Published in the Telegraph on the 25th September: ‘BP’s chief scientist describes the field trip that changed her life, and how STEM students can make themselves stand out.’ Paul Bray spoke to Dr Angela Strank (BP’s head of downstream technology and chief scientist) about how she became a geologist.
‘I became a geologist by accident. I originally applied to study chemistry at university but we had to take a subsidiary subject and I chose geology. One field trip and I was hooked on this subject that explains how the Earth actually works.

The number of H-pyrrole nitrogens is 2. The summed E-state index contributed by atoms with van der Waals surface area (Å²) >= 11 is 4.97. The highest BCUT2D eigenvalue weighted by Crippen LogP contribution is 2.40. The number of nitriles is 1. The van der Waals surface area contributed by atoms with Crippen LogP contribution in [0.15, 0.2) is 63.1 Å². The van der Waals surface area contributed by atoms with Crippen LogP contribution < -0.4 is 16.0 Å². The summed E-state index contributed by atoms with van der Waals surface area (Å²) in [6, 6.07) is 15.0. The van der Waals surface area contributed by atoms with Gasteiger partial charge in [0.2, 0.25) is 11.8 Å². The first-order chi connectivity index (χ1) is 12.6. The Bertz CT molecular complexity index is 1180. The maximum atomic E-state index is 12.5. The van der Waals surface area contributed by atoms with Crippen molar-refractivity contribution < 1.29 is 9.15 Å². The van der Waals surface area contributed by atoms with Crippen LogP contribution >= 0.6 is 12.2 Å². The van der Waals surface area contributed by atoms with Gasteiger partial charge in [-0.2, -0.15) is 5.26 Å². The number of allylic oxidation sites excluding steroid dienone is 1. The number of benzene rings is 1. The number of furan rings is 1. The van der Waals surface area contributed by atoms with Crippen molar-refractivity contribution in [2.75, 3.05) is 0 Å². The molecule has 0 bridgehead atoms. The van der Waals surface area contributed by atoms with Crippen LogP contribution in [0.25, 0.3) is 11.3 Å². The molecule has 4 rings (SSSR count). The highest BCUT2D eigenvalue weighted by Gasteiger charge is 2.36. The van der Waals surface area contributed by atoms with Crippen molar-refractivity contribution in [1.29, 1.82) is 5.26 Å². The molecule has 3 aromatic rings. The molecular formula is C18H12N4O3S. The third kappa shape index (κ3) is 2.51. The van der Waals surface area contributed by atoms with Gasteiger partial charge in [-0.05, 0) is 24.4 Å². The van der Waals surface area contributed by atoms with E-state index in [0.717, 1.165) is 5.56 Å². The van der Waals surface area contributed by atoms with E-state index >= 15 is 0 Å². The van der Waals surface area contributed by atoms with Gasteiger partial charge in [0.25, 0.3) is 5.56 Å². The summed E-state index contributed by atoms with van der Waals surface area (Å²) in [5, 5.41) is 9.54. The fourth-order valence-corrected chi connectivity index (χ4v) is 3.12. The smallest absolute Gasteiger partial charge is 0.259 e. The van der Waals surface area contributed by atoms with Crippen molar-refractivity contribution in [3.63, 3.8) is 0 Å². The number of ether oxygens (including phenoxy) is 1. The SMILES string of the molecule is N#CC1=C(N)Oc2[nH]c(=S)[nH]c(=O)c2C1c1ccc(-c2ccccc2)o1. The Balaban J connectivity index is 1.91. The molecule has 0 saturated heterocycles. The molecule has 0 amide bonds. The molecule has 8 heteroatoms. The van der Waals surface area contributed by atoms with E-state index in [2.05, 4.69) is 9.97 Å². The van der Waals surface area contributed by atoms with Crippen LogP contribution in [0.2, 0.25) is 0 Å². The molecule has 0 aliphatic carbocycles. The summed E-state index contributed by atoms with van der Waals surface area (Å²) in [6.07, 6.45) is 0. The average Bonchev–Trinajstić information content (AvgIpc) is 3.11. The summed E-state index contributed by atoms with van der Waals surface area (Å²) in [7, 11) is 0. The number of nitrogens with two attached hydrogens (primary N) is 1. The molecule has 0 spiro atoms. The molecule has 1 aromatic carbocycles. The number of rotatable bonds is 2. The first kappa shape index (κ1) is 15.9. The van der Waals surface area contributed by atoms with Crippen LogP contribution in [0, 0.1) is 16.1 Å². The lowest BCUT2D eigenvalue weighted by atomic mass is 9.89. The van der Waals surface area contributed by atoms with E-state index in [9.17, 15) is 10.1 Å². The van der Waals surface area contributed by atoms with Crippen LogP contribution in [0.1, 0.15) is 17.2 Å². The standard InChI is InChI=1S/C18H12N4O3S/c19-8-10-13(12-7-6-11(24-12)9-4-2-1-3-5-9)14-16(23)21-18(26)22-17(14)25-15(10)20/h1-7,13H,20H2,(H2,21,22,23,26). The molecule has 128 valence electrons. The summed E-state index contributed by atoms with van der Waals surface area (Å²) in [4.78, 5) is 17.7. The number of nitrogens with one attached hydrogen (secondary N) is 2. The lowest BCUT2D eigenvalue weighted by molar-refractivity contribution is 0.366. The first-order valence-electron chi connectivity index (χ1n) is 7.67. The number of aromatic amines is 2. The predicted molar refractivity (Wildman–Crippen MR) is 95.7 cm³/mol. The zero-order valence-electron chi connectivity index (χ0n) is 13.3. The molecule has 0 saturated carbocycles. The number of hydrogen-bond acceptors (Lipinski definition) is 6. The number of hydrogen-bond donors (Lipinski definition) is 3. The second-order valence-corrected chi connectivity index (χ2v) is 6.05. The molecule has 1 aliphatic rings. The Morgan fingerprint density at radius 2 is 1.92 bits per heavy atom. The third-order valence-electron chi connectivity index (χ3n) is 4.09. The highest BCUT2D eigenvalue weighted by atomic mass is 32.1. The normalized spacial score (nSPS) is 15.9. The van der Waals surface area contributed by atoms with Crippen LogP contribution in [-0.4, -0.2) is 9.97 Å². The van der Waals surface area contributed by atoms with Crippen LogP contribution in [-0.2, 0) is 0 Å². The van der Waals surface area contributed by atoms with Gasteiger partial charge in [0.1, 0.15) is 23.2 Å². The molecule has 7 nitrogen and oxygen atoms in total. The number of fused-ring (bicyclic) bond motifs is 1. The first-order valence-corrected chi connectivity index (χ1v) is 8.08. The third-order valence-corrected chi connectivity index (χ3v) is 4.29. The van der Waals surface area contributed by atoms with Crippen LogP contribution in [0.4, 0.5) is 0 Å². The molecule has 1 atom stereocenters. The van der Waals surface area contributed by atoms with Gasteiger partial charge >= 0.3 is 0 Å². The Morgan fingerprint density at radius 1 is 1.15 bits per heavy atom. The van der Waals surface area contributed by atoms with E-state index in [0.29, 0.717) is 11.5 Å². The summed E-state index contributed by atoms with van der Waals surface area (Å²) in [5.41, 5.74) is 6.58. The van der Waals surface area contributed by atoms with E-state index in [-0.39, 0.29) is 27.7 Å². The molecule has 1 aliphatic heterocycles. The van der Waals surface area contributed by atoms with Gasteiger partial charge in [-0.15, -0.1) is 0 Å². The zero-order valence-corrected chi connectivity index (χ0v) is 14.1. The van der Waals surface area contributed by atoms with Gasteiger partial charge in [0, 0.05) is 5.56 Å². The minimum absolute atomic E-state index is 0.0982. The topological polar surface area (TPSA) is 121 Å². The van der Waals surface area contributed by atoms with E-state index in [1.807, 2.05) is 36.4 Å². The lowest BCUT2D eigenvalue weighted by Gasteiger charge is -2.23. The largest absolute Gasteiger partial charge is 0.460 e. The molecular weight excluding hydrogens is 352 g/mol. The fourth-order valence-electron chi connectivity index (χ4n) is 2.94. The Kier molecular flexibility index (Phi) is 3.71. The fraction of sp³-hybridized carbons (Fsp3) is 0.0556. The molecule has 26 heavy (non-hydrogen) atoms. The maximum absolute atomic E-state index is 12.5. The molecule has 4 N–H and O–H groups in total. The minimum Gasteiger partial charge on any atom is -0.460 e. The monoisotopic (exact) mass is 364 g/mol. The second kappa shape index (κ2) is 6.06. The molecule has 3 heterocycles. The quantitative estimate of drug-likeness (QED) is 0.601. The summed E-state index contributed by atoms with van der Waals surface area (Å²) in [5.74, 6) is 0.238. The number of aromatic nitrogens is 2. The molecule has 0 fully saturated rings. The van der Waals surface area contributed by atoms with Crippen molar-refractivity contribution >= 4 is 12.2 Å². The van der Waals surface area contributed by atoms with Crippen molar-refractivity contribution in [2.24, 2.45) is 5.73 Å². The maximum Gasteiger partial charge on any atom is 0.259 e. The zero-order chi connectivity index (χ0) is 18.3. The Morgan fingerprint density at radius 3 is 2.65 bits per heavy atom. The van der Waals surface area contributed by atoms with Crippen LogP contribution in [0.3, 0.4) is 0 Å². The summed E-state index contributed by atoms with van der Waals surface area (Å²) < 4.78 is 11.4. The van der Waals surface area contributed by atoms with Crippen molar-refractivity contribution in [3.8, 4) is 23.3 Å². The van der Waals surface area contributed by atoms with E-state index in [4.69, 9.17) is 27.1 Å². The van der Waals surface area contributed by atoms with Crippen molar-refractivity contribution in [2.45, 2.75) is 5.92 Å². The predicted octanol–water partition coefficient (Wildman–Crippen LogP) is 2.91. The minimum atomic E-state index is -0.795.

I knew I had to differentiate myself, so I did a PhD in micropalaeontology – studying the tiny fossils used to date and categorise rock types and build up a picture of the subsurface. It was a very specialised and sought-after skill-set, and it was my entry ticket to the industry.
You really stood out as a woman in those days, especially offshore. On my first trip I had to sleep in the medical centre because there was no female accommodation. But people were very welcoming and soon we just worked together as a team.’